Operating expenses charged by funds include costs for bookkeeping, legal fees and audit fees. These costs can differ from year to year, resulting in fluctuations in the MER. To make MERs more predictable, many fund companies now charge fixed administration fees. If the sum of all the administration costs end up being higher than the fixed administration fees, investors do not need to worry about them. But if they are lower, investors don't benefit.

A fund must also pay sales tax on its annual fees. These fees consist of the 5% goods and services tax (GST) or equivalent, plus the provincial or territorial sales tax. While provincial sales-tax rates vary widely, most fund companies apply common tax rates to their funds. Exceptions include a few companies that offer lower-cost fund classes designed exclusively for residents of Alberta, where there is no provincial sales tax.

While the MER is usually the most cited cost that investors pay, it does not include the brokerage fees that fund managers pay for buying and selling securities. These costs can be seen in the trading-expense ratio. In most cases, the more trading a manager does in a mutual fund, the higher the costs investors can expect to see. Investors pay for these costs out of the funds' assets.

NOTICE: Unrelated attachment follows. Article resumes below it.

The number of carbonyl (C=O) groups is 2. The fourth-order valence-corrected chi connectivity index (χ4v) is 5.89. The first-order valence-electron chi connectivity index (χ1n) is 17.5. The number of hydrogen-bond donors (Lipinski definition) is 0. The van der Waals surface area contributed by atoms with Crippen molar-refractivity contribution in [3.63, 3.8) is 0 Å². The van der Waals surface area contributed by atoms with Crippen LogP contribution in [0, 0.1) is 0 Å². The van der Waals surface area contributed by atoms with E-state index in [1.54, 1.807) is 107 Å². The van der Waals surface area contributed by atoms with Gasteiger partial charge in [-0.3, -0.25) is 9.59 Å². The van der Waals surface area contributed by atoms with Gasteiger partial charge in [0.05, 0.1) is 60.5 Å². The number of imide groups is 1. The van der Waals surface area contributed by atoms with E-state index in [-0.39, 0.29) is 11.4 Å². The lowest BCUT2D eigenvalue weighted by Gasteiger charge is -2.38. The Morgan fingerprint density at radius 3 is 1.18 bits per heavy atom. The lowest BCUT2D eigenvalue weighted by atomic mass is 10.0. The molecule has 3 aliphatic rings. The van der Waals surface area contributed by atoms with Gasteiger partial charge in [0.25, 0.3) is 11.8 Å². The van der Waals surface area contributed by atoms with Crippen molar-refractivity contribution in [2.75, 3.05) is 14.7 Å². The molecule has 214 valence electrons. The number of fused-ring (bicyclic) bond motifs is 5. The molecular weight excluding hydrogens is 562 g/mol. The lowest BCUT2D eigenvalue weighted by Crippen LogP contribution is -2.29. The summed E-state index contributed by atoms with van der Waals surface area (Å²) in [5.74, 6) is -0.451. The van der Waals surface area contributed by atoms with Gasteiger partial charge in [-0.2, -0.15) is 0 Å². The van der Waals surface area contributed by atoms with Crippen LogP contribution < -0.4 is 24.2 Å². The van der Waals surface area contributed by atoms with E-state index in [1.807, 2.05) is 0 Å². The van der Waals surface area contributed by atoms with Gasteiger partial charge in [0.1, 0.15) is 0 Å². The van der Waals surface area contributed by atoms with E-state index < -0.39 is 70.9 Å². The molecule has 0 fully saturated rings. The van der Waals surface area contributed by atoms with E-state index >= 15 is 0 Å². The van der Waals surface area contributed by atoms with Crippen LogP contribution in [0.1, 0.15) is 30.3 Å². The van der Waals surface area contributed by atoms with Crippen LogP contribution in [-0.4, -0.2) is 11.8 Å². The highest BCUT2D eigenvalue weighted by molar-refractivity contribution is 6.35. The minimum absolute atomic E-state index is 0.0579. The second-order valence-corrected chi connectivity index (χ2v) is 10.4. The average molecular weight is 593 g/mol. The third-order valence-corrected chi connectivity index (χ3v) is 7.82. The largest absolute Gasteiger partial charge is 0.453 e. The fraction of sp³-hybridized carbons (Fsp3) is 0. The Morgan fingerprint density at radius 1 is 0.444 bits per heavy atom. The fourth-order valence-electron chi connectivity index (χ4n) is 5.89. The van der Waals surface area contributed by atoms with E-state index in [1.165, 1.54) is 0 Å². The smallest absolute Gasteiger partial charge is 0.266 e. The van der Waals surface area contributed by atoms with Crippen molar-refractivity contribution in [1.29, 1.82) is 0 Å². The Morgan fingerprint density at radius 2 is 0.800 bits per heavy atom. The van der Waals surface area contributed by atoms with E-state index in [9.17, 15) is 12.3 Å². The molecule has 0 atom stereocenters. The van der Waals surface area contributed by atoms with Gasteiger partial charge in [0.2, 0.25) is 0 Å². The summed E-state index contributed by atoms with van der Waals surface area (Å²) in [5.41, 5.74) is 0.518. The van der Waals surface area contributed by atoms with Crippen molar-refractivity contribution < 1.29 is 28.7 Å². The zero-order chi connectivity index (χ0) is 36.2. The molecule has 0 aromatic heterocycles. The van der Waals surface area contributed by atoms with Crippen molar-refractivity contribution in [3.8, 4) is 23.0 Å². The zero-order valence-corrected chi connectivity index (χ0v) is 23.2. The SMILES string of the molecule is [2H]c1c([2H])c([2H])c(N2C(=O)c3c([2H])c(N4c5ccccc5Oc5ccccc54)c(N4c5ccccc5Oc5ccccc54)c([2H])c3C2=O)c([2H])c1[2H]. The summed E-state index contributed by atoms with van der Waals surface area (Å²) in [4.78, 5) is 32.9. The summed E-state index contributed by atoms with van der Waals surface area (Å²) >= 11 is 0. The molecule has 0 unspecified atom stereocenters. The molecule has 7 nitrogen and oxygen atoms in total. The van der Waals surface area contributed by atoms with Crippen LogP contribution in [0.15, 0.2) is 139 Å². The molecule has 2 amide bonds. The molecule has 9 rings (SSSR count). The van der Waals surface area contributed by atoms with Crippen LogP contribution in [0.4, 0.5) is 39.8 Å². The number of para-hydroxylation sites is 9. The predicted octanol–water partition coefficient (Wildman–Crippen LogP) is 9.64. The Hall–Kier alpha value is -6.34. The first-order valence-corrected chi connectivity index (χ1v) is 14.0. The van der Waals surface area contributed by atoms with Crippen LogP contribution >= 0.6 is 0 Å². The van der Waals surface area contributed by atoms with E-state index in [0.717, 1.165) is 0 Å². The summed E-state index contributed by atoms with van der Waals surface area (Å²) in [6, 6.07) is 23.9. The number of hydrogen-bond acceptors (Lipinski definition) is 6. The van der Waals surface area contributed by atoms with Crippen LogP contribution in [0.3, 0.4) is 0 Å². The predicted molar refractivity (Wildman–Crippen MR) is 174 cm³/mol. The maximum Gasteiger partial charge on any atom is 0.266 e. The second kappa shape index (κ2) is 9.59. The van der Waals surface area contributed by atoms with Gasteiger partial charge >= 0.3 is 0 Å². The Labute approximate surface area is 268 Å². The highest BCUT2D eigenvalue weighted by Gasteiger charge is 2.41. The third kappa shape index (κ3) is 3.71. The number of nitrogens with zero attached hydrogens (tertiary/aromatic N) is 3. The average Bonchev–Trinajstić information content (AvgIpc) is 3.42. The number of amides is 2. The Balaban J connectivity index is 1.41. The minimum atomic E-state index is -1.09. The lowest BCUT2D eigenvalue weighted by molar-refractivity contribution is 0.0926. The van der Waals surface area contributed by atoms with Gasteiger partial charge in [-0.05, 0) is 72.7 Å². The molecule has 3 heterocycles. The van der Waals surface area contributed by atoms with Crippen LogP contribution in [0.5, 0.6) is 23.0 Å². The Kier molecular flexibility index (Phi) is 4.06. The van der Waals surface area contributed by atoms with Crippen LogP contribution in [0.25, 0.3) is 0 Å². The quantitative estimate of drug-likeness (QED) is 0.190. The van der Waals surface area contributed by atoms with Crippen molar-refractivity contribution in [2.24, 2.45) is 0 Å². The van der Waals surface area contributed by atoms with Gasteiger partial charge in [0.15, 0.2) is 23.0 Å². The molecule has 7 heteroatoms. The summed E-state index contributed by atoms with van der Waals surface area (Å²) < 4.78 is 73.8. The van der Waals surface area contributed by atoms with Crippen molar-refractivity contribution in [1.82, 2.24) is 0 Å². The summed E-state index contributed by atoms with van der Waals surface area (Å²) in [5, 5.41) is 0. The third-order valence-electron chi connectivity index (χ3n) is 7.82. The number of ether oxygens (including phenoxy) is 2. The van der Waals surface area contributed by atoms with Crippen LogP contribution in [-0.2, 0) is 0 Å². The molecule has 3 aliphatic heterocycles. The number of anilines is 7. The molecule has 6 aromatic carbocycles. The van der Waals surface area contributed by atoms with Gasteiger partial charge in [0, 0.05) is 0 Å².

Unfortunately, the trading-expense ratio does not do a good job of capturing brokerage costs for funds investing in fixed-income securities. That's because bonds are traded over-the-counter, which means the dealers hold an inventory of bonds that they sell to clients.

In lieu of charging commissions on clients' bond purchases, dealers will mark up a bond's price above where it is currently trading. When the client is ready to sell, the dealer will buy the bond back at a price below its current value. This difference between the purchase and sale prices (called the bid-ask spread) reflects the bond fund's trading costs. The wider the bid-ask spread, the higher the trading costs. This cost is borne entirely by investors, even if it isn't reflected in the trading-expense ratio.